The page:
If you’re under the impression that you’re seeing a remarkable amount of construction around Spokane – from cranes on the skyline to the peals of hammers in neighborhoods – you’re not wrong.
Last year, the city of Spokane set a record for the dollar value of the building permits issued at $538 million. Even if you take Walt Worthy’s downtown hotel out of the equation – permitted at a value of $135 million – 2013 was a genuine boom year for people deciding to invest in construction in Spokane, surpassing the value of building permits issued in Boise and Tacoma.
Countywide, permits for more than $1 billion worth of construction were issued last year by Spokane, Spokane Valley and Spokane County, the highest total in years.
“It’s really astonishing,” said Jan Quintrall, the city’s head of business and development services.
All of which is very good news moving forward. Yesterday’s permits turn into today’s construction projects, with all the economic ripples that emanate from that. And today’s construction turns into property taxes in the coffers tomorrow for local governments.
Grant Forsyth, chief economist for Avista Corp., said that building permits are one of the economic indicators he tracks to try and gauge the economy’s future prospects. In particular, he follows the number of residential units permitted in both Spokane and Kootenai counties. By that measure, current construction permitting is about level with last year at this time, he said.
Still, starting about halfway through last year, he said, construction permitting shot up. The city’s numbers may be stronger than the region overall, but construction is showing more strength than it has since the boom went bust in 2008.
“Clearly there’s been a real pickup … compared to 2011, 2010,” Forsyth said. “Compared to that period, things have picked up considerably. But if you go back in time, we’re still way behind the permitting of the boom period.”
The elephant in this particular room is Worthy’s new hotel. It’s the biggest local project by a mile. Worthy’s hotel is spurring a lot of other downtown activity, Quintrall said, pointing out development activity from the Bennett Block and the areas surrounding the hotel to the “restaurant row” on Sprague across from the Davenport. Kendall Yards and Gonzaga also have been sites of more or less constant construction activity.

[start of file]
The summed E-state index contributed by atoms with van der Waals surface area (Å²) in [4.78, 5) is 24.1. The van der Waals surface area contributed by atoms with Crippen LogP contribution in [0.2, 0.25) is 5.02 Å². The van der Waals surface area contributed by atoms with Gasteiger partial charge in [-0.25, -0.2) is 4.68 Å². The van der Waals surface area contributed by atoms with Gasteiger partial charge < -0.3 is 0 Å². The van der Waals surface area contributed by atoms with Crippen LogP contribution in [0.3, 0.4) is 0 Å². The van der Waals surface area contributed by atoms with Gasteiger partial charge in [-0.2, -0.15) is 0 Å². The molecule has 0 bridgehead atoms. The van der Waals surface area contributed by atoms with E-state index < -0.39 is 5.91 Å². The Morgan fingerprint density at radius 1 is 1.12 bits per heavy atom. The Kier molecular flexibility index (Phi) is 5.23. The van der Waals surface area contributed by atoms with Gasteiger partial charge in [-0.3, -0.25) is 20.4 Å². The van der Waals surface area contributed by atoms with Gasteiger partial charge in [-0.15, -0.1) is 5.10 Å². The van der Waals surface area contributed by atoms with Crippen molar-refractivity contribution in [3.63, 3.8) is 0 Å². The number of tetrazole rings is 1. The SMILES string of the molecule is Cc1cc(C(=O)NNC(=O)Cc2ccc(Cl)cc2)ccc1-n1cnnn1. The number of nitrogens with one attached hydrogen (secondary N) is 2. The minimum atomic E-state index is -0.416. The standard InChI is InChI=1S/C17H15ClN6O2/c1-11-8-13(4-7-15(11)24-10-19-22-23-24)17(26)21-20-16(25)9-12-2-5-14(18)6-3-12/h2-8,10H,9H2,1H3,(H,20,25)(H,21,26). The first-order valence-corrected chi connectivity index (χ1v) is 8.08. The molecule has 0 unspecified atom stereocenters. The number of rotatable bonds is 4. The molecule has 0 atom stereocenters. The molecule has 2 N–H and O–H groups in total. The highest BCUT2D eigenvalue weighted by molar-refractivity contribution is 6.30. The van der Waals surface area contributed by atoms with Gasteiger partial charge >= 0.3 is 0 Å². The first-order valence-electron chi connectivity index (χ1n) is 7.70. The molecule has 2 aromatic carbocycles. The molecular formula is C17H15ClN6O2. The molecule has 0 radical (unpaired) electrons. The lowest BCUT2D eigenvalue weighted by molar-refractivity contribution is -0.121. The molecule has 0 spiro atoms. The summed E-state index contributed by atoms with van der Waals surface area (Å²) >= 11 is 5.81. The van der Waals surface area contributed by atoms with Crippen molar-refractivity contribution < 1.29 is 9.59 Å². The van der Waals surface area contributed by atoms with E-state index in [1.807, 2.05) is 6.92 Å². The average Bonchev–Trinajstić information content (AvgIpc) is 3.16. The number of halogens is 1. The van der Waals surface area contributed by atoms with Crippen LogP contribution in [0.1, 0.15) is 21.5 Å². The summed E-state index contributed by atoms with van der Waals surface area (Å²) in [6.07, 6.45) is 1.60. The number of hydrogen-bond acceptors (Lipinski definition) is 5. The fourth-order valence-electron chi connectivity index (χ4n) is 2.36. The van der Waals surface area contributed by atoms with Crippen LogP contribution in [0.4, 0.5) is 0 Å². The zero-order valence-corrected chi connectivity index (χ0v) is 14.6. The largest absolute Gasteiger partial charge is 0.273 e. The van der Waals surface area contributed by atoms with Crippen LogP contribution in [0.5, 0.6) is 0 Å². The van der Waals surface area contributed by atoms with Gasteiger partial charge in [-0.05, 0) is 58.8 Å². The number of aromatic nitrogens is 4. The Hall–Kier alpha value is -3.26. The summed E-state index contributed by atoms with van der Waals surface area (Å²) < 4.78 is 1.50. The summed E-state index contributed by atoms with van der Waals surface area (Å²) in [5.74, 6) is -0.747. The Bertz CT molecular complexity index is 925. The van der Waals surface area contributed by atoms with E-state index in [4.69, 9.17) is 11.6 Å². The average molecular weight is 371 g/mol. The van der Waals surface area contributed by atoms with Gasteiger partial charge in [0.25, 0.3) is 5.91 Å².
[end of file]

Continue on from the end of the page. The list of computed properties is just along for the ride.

Permit statistics for the city of Spokane include a lot of interesting details:
• The number of new-construction permits issued was 516, a 41 percent increase over 2012 and the most in recent years. The number of single-family homes permitted was 251, a 35 percent increase over the prior year and also the most in recent years – though still well below 2006 and 2007.
• Even without Worthy’s hotel, the value of last year’s permits was about $400 million. Only 2006 saw higher values than that. So far this year, the permitted values are lower than last year, but the number of permits is up.
• After a period in which public-sector building was a large part of all construction, the private sector is swinging hammers with a vengeance: 82 percent of the city’s 2013 construction value was private dollars. So far this year, it’s 84 percent.
• The value of renovations and additions was $200 million in 2013, which is roughly equal to the peak year of 2006.
• After Worthy’s hotel, the largest project permitted in 2013 was the new parking and retail building at Gonzaga (valued at $45.4 million); the convention center expansion ($37 million); the Finch Elementary addition and renovation ($13.8 million); and the new GU tennis and golf center ($12.6 million.)
It’s hard to credit any single factor for all the swinging hammers. But Quintrall’s office has greatly speeded up the permitting process at City Hall, and she said that change – along with lots of other customer-friendly innovations in the Condon administration – has played a role.
“I think part of it is the sense that it’s a new day, and we’re doing things differently,” she said.
Forsyth agreed that a faster, easier permitting process can have an effect. He also noted that a larger factor likely is interest rates – which have been ultra-low, and which are expected to rise again at some point next year. A lot of the current building activity may be prompted by a rush to build before interest rates rise again, he said, and it’s not clear how much of a damper rising interest rates might bring.
For today, though, things are hopping. And that bodes well for tomorrow.